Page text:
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Dollar drops as poor trade data cloud rate hike outlook

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The dollar slid against the euro on Tuesday after US data showed a sharp rise in the trade deficit that raised questions about the outlook for an increase in interest rates.

[NEW YORK] The dollar slid against the euro on Tuesday after US data showed a sharp rise in the trade deficit that raised questions about the outlook for an increase in interest rates.

The US trade deficit swelled more than 40 per cent to US$51.4 billion in March, the largest gap since October 2008, the Commerce Department reported.

The stronger dollar in March, coupled with the end of the West Coast port shutdowns, largely unleashed the record flood of imports that far offset a small gain in exports.

"The greenback is softer, with lower US Treasury yields and soft trade data restraining the US currency," said Eric Viloria, a currency strategist at Wells Fargo Securities.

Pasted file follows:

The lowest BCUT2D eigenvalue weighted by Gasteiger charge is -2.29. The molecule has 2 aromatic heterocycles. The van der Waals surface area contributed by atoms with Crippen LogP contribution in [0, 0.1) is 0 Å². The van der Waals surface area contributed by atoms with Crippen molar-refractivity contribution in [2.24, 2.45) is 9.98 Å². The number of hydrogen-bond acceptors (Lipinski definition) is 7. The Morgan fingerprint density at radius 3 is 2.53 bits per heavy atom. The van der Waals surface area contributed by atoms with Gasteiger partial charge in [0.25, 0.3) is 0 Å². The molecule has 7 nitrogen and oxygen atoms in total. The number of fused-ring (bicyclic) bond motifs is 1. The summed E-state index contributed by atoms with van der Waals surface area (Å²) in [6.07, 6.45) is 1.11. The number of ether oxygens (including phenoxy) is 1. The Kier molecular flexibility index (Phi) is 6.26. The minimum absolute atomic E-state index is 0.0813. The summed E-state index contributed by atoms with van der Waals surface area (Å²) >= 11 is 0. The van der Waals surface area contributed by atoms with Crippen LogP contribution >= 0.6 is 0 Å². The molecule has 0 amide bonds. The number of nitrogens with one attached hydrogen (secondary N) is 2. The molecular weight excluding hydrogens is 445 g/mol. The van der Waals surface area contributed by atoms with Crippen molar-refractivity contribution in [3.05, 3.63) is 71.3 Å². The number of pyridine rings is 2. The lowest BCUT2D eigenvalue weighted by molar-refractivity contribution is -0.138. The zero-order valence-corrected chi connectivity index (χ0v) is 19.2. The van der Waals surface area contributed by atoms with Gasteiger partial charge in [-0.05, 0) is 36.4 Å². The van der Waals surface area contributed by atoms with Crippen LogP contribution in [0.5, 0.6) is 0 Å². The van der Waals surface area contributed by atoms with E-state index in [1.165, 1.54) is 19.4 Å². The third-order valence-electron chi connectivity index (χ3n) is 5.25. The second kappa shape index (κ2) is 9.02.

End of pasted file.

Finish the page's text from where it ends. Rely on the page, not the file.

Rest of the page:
The euro bought US$1.1185 around 2100 GMT, up from US$1.1146 late Monday.

The large deficit was expected to force the government to lower its estimate for the first-quarter economic growth rate, originally put at 0.2 per cent.

It also cast a question mark over the timing of the Federal Reserve's plan to raise near-zero interest rates. A rise in rates is typically supportive of the dollar.

But analysts said the market was waiting for Friday's US jobs report for April to gauge the economy's strength to weather a rate hike.

"The labor market numbers are much more important to the Fed than GDP growth, which is much more volatile than employment and is revised forever," said Ian Shepherdson of Pantheon Macroeconomics.

The euro gained despite a spike in tensions over Greece's debt crisis, with the Greek government blaming its creditors - the European Union and the International Monetary Fund - for holding up an agreement that would unblock 7.2 million euros in bailout cash.

"There have been some improvements in eurozone data but we believe that EUR/USD should be trading lower especially since higher yields will hurt Europe at a time when the US is expected to grow more swiftly," said Kathy Lien of BK Asset Management in a note.

AFP